Postcards from Sundance

PARK CITY, UTAH

Opinion

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STAN WEST, Columnist

Cuddled within the western edge of the Rocky Mountains is a cozy, snow-capped area called the Wasatch Range, which is the home of Sundance and Slamdance Film Festivals, considered by film buffs to be the best of the independent venues. Hollywood seems to agree.

Seen walking down Main Street, in and out of fancy boutiques, theatres and swank restaurants, are the likes of: Tom Hanks, Jennifer Lopez, Snoop Dogg, Tom Arnold, Ludacris, Lisa Kudrow, Bookem Woodbine, Mos Def, Ruben Santiago-Hudson, Will Smith, Joan Chen, Sofia Coppola, Amy Redford (yes, she's Robert's daughter) Rosario Dawson, Melvin Van Peebles, William Greaves, Mario Van Peebles, S. Epatha Merkerson, Macy Gray, and perhaps the hottest, most underrated, yet most popular Sundance-featured actor?#34;Terrence Howard, star of three of the most-talked about films here: "Lackawanna Blues," "The Salon" and "Hustle and Flow."

I'm here officially as a WNUA-FM 95.5 FM Chicago talk show host and wednesday journal and Bronzeville.com columnist to report on minority interest films. Another Oak Parker here at Sundance is Bruce Sheridan, chairman of Columbia College's Film Department. I'm here to learn firsthand from great film festival promoters on how best to host a two-day film festival in Oak Park this fall with my co-director, Yves Hughes Jr. And also I'm here to do focus groups and workshops on my most recent documentaries "The Promise Landers," "Diversity in Oak Park" and "Wassup East Africa," all of which were picked up by an African distributor, and are now also primed for a San Francisco-based national distributor who specializes in Black films in White schools.

I knew I'd have a successful trip because the first person I saw on the plane and I delivered a copy of "Wassup East Africa" to was Chicago Sun-Times film critic Roger Ebert, who, after hearing the documentary was an ironic look at Black Chicagoans in Kenya, then introduced me to the head of the Illinois Film Office, Brenda Sexton, who I also dropped a rough cut on. Sexton said she was looking for African-American filmmakers from Illinois to showcase in upcoming events and when I announced I was a "cool brotha from Oak Park" whose "Diversity in Oak Park" aired last year to three million Kenyan viewers on KBC-TV, she smiled and promised to keep in touch?#34;welcome to Sundance where deals are made and hearts are broken.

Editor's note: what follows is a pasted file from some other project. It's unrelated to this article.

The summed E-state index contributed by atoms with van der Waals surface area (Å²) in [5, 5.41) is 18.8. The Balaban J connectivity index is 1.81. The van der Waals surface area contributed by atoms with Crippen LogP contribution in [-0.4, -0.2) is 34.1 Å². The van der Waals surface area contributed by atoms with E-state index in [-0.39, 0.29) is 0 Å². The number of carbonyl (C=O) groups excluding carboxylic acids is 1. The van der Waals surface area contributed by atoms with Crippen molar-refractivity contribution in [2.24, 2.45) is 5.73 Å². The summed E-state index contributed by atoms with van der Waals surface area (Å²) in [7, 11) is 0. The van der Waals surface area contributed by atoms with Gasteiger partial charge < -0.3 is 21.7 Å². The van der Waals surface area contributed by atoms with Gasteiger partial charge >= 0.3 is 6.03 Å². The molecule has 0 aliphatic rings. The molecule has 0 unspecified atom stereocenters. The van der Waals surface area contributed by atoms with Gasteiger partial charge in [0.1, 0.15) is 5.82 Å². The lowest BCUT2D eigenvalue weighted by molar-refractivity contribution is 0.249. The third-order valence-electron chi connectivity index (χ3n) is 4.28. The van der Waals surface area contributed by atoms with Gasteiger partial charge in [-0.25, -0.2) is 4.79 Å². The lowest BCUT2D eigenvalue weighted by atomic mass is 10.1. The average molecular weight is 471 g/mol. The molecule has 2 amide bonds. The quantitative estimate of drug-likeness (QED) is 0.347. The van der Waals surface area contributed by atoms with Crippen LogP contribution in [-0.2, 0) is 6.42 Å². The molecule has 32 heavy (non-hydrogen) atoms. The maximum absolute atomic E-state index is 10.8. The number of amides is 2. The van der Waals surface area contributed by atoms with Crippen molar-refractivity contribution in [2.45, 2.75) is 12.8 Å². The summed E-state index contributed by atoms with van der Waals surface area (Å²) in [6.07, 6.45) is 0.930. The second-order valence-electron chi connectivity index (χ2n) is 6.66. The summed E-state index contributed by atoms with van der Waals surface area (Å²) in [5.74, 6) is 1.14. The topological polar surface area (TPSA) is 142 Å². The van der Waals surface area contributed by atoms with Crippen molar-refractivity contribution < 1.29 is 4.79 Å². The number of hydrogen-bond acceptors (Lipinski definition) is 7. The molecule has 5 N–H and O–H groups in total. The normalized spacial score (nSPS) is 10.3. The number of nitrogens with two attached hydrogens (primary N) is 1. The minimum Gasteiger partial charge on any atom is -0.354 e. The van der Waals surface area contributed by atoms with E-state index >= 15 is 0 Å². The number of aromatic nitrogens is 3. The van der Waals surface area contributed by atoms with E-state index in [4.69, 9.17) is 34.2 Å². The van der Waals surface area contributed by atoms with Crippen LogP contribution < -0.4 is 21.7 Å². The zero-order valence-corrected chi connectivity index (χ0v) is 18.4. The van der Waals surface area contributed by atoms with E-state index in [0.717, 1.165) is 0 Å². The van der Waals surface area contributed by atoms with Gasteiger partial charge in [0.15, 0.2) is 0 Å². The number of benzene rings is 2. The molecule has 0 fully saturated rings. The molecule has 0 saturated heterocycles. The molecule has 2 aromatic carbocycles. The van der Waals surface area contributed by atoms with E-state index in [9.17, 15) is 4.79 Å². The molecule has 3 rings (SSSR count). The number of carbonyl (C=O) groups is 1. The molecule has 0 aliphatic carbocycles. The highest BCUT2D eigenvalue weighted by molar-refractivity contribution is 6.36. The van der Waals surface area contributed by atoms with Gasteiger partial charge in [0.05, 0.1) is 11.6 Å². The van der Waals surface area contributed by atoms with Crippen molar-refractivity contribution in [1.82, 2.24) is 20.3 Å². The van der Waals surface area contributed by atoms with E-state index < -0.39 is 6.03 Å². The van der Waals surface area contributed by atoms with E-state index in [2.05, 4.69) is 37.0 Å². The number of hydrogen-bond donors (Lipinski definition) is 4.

On opening night, I met an Academy Award-nominee in the documentary category, Jennifer Sanders, director of HBO's post-prison portrait, "After Innocence," perhaps the hottest, most political documentary here. Next to her were some film fans from L.A. who offered me a ticket to Lisa Kudrow's comedy "Happy Endings," and I went. Its themes of sexual liberation?#34;gay and straight, Latino and White?#34;takes a wacky turn with an extended family that seems between the Marx Brothers and the Hilton Sisters. I fell asleep on parts of the midnight movie, only to awake to laughter from others who seem to like this slightly experimental film.

Another noteworthy experimental film, one already favorably reviewed in the New York Times and yet almost destined to art-house cult status, is "Symbiopsychotaxiplasm Take 2 1/2" which is a Steven Soderbergh/Steve Buscemi production directed by William Greaves, a cinematic genius some call the "godfather of the Black documentary." In this film that is not necessarily a "Black film" (whatever that is?usually defined as having Black actors, Black music, a Black narrative theme and a Black director), "Symbio" artfully combines narrative and documentary, process and product, criticism and self-criticism and in doing so is perhaps the best movie ever made on the acting process. It spans four decades and builds on a 1968 work Greaves shot and revisits 35 years later. The themes of race, sexual orientation, gender, class, method acting and primal therapy are just a few of the hot button issues.

It was an intellectual feast from the lens of a Black actor-director. Its title comes from a contemporary social scientist that studied the work of philosopher John Dewey who spoke about the environment's impact on people. "Symbio's" impact on me and a stimulating interview with Greaves were among the highlights.

My most moving experience came the next day, not so much from the screening, but from the talk afterwards. The HBO film, "Protocols of Zion" by filmmaker Marc Levin, is a provocative work that shows, despite all the evidence, millions around the world continue to blame Jews for 9/11. This belief, Levin says, is a modern-day incarnation of the infamous Protocols of Elder of Zion, the century-old forgery by the Russian czar's secret police that clamed to be the Jews' master plan to rule the world.

Levin brought his dad onstage to talk about how his father first taught him to spot hate groups. It was a moving discussion because it reminded this reporter-filmmaker how my late dad, Jerry West, Jr., did the same, and I realized how much I learned from him and how unfortunate it is that he will never share the stage at a screening with me. I mentioned this to Marc Levin, who told me he appreciated the tender moment and also my reporter-like comments that he should have included scholarly, moderate Muslim sources, and not just extremist ones, just as he included moderate and extremist Jewish and Christian sources. Levin said thanks to my comments he would use a wider range of Arab and Muslim sources in his next film.

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